6 minute read
A Rising Star For Sustainability
Molly Meister is a public information officer in the DNR’s Office of Communications.
When most teenagers are still in their pajamas, having a slow start to their Sunday, Daphne Joyce Wu is already out the door.
On a chilly March morning, the 18-year-old is bundled up under a black parka, with gloves and white earmuffs, picking up discarded vaping cartridges, fast food wrappers and other trash scattered around the parking lot outside her school.
A senior at Middleton High School in a suburb outside of Madison, the student environmentalist is leading a small team of fellow classmates to clean up the planet one piece of litter at a time.
Although it’s their spring break, the group of five smile and laugh as they move swiftly across the parking lot with their trash grabbers, rapidly filling up their paper bags.
“I’ve always enjoyed the natural beauty of my area, especially at nearby parks and nature conservancies. But as I grew up, I started noticing litter all over the place and smoke in the air,” Wu said. “I started to see negative human impacts on the places I love, and I decided I needed to do something about it.”
Her environmental awareness only increased as time passed and she became a teenager. Instead of ignoring what she saw, though, Wu looked for solutions.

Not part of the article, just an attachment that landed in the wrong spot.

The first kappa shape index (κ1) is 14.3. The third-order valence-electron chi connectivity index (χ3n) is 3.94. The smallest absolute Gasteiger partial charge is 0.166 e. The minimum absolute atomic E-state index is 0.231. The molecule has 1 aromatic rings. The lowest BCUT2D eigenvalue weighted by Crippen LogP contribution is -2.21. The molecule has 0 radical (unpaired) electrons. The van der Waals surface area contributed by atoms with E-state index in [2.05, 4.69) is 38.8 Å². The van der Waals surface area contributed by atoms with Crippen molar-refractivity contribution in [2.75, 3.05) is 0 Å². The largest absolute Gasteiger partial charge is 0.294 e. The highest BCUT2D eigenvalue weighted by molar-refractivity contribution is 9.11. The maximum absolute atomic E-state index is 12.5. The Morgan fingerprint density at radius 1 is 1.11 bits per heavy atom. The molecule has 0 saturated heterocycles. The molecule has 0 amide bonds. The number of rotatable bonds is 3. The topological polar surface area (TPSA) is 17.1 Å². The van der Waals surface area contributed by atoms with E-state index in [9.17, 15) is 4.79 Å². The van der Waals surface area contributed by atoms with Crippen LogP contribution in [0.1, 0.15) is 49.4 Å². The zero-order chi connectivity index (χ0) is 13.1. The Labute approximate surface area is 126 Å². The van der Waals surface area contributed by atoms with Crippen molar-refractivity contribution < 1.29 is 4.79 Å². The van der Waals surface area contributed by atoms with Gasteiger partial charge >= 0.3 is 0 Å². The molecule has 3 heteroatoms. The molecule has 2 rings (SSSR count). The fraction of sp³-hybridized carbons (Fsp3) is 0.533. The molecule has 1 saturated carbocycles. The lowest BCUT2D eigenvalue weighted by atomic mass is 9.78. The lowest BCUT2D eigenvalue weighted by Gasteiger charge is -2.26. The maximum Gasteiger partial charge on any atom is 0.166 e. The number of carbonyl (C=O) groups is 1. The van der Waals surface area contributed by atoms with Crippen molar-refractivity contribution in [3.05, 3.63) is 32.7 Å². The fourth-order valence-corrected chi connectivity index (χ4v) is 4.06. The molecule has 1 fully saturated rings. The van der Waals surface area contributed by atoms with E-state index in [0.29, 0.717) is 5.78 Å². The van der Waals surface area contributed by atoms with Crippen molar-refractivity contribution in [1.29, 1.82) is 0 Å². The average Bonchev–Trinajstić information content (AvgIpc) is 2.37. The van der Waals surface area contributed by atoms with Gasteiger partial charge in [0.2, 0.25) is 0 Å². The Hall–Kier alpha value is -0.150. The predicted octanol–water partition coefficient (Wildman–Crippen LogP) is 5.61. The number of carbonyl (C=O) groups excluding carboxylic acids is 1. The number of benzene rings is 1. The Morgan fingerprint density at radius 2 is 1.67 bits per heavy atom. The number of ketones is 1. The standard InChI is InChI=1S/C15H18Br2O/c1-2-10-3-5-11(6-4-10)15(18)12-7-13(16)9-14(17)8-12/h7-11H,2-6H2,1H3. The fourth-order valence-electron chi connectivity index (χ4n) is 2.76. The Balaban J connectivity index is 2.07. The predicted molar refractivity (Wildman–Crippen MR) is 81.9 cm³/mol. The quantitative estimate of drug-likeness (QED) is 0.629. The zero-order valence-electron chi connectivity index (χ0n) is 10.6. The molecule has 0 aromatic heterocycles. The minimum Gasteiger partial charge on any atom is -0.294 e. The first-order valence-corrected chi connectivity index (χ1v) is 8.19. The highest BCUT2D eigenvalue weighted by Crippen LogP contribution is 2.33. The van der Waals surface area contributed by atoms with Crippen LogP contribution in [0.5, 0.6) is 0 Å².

As a freshman, she noticed a lot of her classmates were throwing non-recyclable trash in the recycling bin at school.
“I started hanging up posters, trying to show people what could or could not be recycled,” she said. “As a result, the situation improved drastically, and it didn’t take me much time.”
What Wu was observing in her immediate surroundings was reinforced in her science classes, where she and her classmates watched documentaries and read articles about climate change, further fostering her interest in the environment and sustainability.
Fast-forward four years and one pandemic later, and Wu has become a prominent problem-solver with a growing team to help her tackle these challenges to decrease waste and increase sustainable practices.
WELCOME TO THE GREEN TEAM
Wu created Middleton High School’s Green Team, a student environmental club that has grown to more than 100 members and five subcommittees. This didn’t happen all at once. It took patience on her part and buy-in from her peers to start making a discernable impact, and the pandemic certainly didn’t help.
“During quarantine, participation was really low. Nobody wanted to spend an extra hour on Zoom,” Wu said. “I had very low expectations for this year because the numbers just weren’t there. We were lucky if we got 15 people.”
But momentum began building again for the Green Team.
“We were back in-person this year, and we reserved one of the big conference rooms in the library and still could not fit everyone in the room,” Wu said. “People actually had to stand outside and listen in.”
Wu’s growing army of activists is energized and getting things done.
Green Team projects include recycling used writing utensils and acquiring refillable markers to reduce plastic waste, hosting thrift clothing events to negate the effects of fast fashion, coordinating a sneaker recycling drive, posting sustainability tips around the school, and conducting environmental education efforts in partnership with a nearby elementary school.